Dealing with separation anxiety in early learning settings.


Attending an early learning centre is an important and exciting stage in any child’s personal development. It’s a chance for them to interact with other children and educators in a fun and safe learning environment.

Most children embrace this time with enthusiasm but some feel afraid and anxious. Separation anxiety is normal and usually starts around six months of age and lasts until about two and a half to four years. It can last longer but will generally settle down as your child become more confident in their changing environment.

Behavior to Look Out For

When a child is anxious about their parents or caregiver’s departure they express it in a number of different ways. Signs to be aware of include:  

  • visibly upset and will cry or call out as parent leaves;
  • physical symptoms such as headaches, nausea or tummy aches;
  • appear nervous, restless, clingy, quiet or withdrawn;
  • refuses to go to childcare.

How can you help a child overcome their separation fears?

It’s an emotional issue for both the child and the caregiver. Remember though, all children have to learn to deal with separation at some point.  If their first separations are managed well, it can help them later in life as they learn to cope with challenging separation situations. Here are some helpful tips and advice to consider:

  • Encourage parents to visit the Centre with their child before they start. Keep their first few days short and build up the hours that they go there over time. They need to know that they are being left in a safe place with a trustworthy person. Try keep your staffing consistent at morning drop offs, so children can learn to trust their educators at drop off time – a time when they feel very vulnerable.
  • Be clear about the process, before you attempt it. Communication is important. Parents should tell the child when they are leaving and when they will return. Communicate with the child in a way they understand (“2.30pm” doesn’t mean anything to a child who can’t tell the time)! Tell the child when their parent will come back to collect them in ways that they understand. eg. “after your lunch”. Consistency is also key. If the educator is communicating the same things as the parent, it really helps the little person trust what is being said.
  • Many educators advocate a ‘drop and run’ approach, however this doesn’t need to be done in a clandestine way. Sneaking out when their child is distracted can make things worse. Your child might feel confused or upset when they realise that you are not around, and be more difficult to settle the next time you leave.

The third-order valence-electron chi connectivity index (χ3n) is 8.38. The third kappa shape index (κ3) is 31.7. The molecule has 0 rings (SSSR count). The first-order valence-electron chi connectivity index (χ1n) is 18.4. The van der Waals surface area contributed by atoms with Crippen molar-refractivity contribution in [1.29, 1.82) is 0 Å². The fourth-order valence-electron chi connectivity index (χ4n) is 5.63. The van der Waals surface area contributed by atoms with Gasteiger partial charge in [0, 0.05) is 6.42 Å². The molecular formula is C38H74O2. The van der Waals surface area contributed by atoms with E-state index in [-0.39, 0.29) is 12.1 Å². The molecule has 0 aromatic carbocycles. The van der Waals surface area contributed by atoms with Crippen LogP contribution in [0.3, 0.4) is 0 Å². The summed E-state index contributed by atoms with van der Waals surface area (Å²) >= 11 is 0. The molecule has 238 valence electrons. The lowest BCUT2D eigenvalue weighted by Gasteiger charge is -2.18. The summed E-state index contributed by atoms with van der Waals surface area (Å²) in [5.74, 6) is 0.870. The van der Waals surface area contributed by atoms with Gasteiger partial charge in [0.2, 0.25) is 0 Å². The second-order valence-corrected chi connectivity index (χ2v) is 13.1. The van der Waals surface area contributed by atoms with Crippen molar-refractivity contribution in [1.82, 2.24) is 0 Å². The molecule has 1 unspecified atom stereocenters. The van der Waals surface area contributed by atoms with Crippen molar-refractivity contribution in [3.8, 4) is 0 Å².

• Have a selection of enticing activities ready in the morning. Activities which don’t require socialisation are useful for shy children who find engaging with their piers confronting. Physical activities are also utterly absorbing for some children and having an assortment will stand you in good stead.
  • Gently encourage your child to separate by giving them some playful practice. Suggest playing Peek-a-Boo and Hide-and-Seek at home. This helps them to learn that you always come back.
  • Let them take something they love from home to make them feel safe, such as a teddy bear, pillow or blanket. These objects can be gradually phased out as they become more settled in their new environment.
  • Parents should keep a relaxed and happy expression when leaving a child. 
  • Encourage parents to speak to you about a child’s anxiety when separating at drop off and anything that they are doing to help them. This ensures that other people in the child’s environment can give consistent support.
  • No matter how frustrated you feel, avoid criticising or being negative about a child’s difficulty with separation. Foster their self-esteem by giving them lots of positive attention and reassurance.
  • Have group discussions, read books or make up stories with children about their separation fears – for example, ‘Once upon a time, there was a little bunny who didn’t want to leave her mummy in the hutch. She was afraid of what she might find outside …’. This helps your child feel that they are not alone in being afraid of separating from their parents.

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